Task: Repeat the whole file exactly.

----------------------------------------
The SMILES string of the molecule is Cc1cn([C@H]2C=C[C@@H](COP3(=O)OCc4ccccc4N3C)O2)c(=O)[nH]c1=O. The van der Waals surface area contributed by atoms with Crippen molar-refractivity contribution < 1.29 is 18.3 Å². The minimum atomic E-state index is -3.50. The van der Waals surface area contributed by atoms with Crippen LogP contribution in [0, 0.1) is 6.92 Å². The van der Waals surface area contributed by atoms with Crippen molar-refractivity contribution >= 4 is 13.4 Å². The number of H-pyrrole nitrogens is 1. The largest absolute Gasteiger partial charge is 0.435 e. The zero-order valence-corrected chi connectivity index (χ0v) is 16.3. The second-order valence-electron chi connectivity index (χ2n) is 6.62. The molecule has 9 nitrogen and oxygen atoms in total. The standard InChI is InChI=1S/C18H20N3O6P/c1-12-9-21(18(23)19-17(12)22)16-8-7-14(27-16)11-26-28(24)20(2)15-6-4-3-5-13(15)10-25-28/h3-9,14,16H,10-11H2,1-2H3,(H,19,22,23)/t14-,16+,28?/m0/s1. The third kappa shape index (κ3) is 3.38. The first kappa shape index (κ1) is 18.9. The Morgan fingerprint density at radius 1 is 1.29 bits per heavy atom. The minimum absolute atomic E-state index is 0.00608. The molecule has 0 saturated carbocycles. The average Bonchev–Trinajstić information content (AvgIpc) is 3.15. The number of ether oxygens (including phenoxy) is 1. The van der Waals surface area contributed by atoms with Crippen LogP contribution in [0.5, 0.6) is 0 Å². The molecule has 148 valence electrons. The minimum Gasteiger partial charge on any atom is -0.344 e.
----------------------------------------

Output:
The SMILES string of the molecule is Cc1cn([C@H]2C=C[C@@H](COP3(=O)OCc4ccccc4N3C)O2)c(=O)[nH]c1=O. The van der Waals surface area contributed by atoms with Crippen molar-refractivity contribution < 1.29 is 18.3 Å². The minimum atomic E-state index is -3.50. The van der Waals surface area contributed by atoms with Crippen LogP contribution in [0, 0.1) is 6.92 Å². The van der Waals surface area contributed by atoms with Crippen molar-refractivity contribution >= 4 is 13.4 Å². The number of H-pyrrole nitrogens is 1. The largest absolute Gasteiger partial charge is 0.435 e. The zero-order valence-corrected chi connectivity index (χ0v) is 16.3. The second-order valence-electron chi connectivity index (χ2n) is 6.62. The molecule has 9 nitrogen and oxygen atoms in total. The standard InChI is InChI=1S/C18H20N3O6P/c1-12-9-21(18(23)19-17(12)22)16-8-7-14(27-16)11-26-28(24)20(2)15-6-4-3-5-13(15)10-25-28/h3-9,14,16H,10-11H2,1-2H3,(H,19,22,23)/t14-,16+,28?/m0/s1. The third kappa shape index (κ3) is 3.38. The first kappa shape index (κ1) is 18.9. The Morgan fingerprint density at radius 1 is 1.29 bits per heavy atom. The minimum absolute atomic E-state index is 0.00608. The molecule has 0 saturated carbocycles. The average Bonchev–Trinajstić information content (AvgIpc) is 3.15. The number of ether oxygens (including phenoxy) is 1. The van der Waals surface area contributed by atoms with Crippen LogP contribution in [0.5, 0.6) is 0 Å². The molecule has 148 valence electrons. The minimum Gasteiger partial charge on any atom is -0.344 e.